The constitution allows the president to make appointments to certain positions when congress is out of session that otherwise would need congressional approval. This allows the job to get down while congress might be on vacation or recessed, and then when congress gets back they have the chance to approve them.

President Obama, however, did something different. He waited until Congress went home for the night, then declared congress to no longer be in session and appointed these three people to office. Republicans saw this as an open and blatant ignoring of the constitution, and federal courts have agreed. It's now on it's way to the Supreme Court.

Which brings us to where we are now. If the Senate approves the people for those positions, then the conditions of that case become moot. The legal question exists, but there is no wrong being actively committed since they've been appointed, and there's no remedy since they can't be removed from an office the Senate approved them to. Rather than risking having the Supreme Court strike down the appointments as unconstitutional, which would both remove the power the executive is seeking to secure and be highly embarrassing, the White House and Sen. Reid want the issue to go away before the case is even heard. But they know that Republicans won't support approving them for office, both because their appointments were unconstitutional and because doing so gives tacit approval to such actions.

The solution? The nuclear option. By removing the Republican's ability to protest, by changing 250 years of tradition, then they can be approved with a simple majority and this whole mess hopefully goes away. Sen. Reid could, of course, simply call the Republicans bluff and let them filibuster. Eventually whichever Senator does it will get tired, and the appointments would move forward without changing rules, and with allowing the minority to voice their disapproval. But doing so might also attract a lot of unwanted attention to the issue, as in the case of Paul or Davis.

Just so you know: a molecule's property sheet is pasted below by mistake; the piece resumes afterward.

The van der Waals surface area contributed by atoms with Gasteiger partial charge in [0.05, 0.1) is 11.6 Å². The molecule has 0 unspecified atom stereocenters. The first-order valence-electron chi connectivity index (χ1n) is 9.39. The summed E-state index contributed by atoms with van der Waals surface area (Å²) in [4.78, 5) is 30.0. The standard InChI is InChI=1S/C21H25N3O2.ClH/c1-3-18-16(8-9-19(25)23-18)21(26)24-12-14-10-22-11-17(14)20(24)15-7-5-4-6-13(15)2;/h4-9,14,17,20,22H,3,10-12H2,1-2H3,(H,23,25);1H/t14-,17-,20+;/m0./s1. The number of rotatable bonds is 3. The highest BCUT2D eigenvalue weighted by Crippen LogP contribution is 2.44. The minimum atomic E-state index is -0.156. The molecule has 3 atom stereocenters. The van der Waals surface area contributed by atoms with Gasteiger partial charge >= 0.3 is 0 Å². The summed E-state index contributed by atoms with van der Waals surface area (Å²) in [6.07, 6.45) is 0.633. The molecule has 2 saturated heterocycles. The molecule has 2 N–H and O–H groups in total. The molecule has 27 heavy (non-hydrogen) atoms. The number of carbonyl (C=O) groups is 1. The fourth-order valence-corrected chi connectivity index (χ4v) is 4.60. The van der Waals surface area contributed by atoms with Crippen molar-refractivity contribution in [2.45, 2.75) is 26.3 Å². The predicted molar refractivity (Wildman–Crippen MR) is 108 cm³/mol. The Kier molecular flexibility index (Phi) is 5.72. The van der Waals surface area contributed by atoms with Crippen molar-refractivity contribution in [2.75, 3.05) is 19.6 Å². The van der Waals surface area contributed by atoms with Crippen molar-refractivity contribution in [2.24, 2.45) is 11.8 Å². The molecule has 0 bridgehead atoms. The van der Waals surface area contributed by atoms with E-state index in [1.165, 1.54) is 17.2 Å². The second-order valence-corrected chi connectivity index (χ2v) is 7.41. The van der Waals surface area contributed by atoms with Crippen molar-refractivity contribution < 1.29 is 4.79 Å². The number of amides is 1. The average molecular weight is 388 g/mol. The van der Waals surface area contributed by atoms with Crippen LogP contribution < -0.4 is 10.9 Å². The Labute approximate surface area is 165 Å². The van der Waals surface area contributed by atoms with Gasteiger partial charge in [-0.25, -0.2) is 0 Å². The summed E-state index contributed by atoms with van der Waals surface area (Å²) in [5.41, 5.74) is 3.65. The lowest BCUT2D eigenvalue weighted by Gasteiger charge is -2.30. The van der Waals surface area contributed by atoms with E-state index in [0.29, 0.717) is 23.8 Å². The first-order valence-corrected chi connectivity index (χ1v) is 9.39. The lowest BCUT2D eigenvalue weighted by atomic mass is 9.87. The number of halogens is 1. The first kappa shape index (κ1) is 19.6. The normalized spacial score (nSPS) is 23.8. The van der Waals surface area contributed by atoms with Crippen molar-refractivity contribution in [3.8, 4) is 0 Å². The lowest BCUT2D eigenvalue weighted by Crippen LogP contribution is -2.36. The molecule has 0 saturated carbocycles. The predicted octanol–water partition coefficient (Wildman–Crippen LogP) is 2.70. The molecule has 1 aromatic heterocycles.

So, on Monday and Tuesday he has announced his intention to change the rules, while blaming Republicans as obstructing. Never mind that sweeping, bipartisan immigration passed just a couple weeks ago, and virtually every other nomination has been approved (about 99%).

It is wrong. It's bad for the Senate, and bad for the country. He even said so:

“The American people, in effect, reject the nuclear option because they see it for what it is–an abuse of power, arrogance of power. Lord Acton said power corrupts, and absolute power corrupts absolutely. … That is what is going on. The rules are being changed in the middle of the game. They are breaking the rules to change the rules. Regardless of one’s political affiliation, Americans understand this is a partisan political grab.”

And the President agreed:

"one day Democrats will be in the majority again, and this rule change will be no fairer to a Republican minority than it is to a Democratic minority... [W]e need to rise above an ‘ends justify the means’ mentality because we’re here to answer to the people -- all of the people -- not just the ones wearing our party label.”